Following the capture and killing of Osama bin Laden, the United States attempted to kill the American-born radical cleric Anwar al-Awlaki in the southern province of Shebwa, Yemen on Thursday of this past week. The drone attack on al-Awlaki failed to strike the spiritual leader of al Qaeda in the Arabian Peninsula (AQAP) but succeeded in killing two al Qaeda operatives. In what has been described as a joint initiative between the US and Yemeni governments, the attack sought to eliminate the spiritual leader of the most active and operational al Qaeda syndicate. As we have previously reported, AQAP represents the gravest threat to the homeland and has successfully launched attacks against the US, most notable the Fort Hood shootings, the 2009 Christmas Day “underwear” plot to blow up a Detriot-bound commercial plane and the October, 2010 cargo bomb plot.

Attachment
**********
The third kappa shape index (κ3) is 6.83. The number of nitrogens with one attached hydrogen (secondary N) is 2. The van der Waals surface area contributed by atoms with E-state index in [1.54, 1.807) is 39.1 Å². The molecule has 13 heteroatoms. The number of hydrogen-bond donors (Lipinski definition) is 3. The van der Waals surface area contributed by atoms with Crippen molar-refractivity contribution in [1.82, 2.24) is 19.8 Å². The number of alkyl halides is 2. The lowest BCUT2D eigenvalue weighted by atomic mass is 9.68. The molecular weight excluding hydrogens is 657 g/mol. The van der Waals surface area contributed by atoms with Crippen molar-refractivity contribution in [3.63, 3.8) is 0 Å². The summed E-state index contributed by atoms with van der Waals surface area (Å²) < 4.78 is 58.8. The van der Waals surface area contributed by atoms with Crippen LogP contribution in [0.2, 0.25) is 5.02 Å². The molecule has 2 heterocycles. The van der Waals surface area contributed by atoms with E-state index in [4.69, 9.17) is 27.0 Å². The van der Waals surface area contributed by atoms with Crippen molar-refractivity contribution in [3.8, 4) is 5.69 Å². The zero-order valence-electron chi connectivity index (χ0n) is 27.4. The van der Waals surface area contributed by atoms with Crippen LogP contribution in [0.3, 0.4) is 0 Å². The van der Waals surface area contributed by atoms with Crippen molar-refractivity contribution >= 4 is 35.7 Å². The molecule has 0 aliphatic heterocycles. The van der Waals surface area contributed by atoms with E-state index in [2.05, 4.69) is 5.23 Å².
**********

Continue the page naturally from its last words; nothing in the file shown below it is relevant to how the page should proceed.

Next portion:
According to accounts of Thursday’s attack, the Yemeni government provided the US with key details regarding al-Awlaki whereabouts and the US launched two separate strikes with 45 minutes of each other. The renewed level of cooperation between the US and Yemen intelligence officials comes at an interesting time as Yemen has been one of the many Middle Eastern countries that has experienced unrest in addition to calls for the ouster of Yemeni president Ali Abdullah Saleh. Relations between to two countries cooled after a May, 2010 US missile attack erroneously killed one of Saleh’s envoys. Until recently the Yemeni president had signed on to a deal that would ease him from power, however he appears to have reneged from that, citing that by remaining in office he was defending the constitution and protecting Yemen from "outlaws, bandits and murderers" who were using the protests to claim a sense of legitimacy. Perhaps by cooperating with the US and providing information as to where al-Awlaki and other al Qaeda operatives might be, Saleh is seeking for US support to remain in power.
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